“Unconventional war” in fact has been studied, trained for, and practiced for more than 40 years. But fighting guerrillas doesn’t necessarily allow for the best use of the largest, most technologically advanced armed force in human history. Nor does it always address the real basis for defeating an insurgency, which rests more on political, cultural, and economic factors. Other militarily dominant countries have learned this as well.
“In many aspects, the French counterinsurgency effort typified the frustrations faced by modern powers in a classic unconventional conflict,” states a US Marine Corps training document. “Like the US in Vietnam, the French in Algeria were unable to transform military successes (of which there were many) into a political victory.”
Defense analyst Loren Thompson of the Lexington Institute sees two basic defects in the US-led counterinsurgency campaign in Iraq today.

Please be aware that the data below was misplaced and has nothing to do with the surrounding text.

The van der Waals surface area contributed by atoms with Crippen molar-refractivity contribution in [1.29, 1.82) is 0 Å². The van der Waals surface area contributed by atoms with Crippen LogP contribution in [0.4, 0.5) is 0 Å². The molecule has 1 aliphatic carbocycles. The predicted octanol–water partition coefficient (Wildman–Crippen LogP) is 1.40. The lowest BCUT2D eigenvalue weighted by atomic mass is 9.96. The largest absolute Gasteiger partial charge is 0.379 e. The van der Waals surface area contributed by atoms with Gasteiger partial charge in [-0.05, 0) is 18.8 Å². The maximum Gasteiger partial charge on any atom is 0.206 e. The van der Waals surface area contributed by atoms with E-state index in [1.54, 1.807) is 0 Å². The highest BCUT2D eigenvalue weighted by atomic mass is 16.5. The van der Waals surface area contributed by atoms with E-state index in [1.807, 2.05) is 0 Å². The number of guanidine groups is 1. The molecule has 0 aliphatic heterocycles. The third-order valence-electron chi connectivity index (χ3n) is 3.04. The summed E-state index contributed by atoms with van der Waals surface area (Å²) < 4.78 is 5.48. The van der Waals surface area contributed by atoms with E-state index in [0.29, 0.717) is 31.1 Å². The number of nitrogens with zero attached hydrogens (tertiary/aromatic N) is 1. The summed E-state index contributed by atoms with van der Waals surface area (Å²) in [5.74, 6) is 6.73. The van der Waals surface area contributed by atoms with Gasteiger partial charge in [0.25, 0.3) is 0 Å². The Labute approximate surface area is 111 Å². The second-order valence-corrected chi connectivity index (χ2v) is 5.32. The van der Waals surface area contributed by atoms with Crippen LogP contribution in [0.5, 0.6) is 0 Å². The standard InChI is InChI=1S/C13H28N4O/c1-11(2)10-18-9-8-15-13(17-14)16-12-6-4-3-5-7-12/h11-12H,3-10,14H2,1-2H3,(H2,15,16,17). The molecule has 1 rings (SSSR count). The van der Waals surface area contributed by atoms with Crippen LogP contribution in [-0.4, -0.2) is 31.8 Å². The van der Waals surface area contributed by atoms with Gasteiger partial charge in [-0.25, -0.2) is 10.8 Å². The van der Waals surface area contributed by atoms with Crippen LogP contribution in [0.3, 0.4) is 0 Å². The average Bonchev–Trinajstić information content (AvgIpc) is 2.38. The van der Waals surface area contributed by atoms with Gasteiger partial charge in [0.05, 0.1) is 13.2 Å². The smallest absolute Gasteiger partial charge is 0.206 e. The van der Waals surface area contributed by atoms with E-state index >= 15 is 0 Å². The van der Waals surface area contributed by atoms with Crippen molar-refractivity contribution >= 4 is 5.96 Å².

“First, policymakers wrongly assume that Sunni Arabs can be induced to join in a democratic government where they are assured of permanent minority status,” says Dr. Thompson, who supported the US invasion of Iraq. “Second, policymakers insist on viewing violence through the prism of the war on global terrorism, which obscures the sources of conflict and requirements for victory.” Thompson’s controversial answer would be to partition Iraq into three countries: Sunni Arab, Shiite Arab, and Kurd.
That US military planners did not adequately plan for an organized Iraqi resistance that would become an insurgency reflects a way of thinking that has often afflicted governments and militaries, says RAND Corp. analyst Bruce Hoffman, who spent a month this year in Baghdad advising the Coalition Provisional Authority on counterterrorism and counterinsurgency.
What this amounts to, writes Dr. Hoffman in a recent RAND paper, is “the failure not only to recognize the incipient conditions for insurgency, but also to ignore its nascent manifestations and arrest its growth before it is able to gain initial traction and in turn momentum.”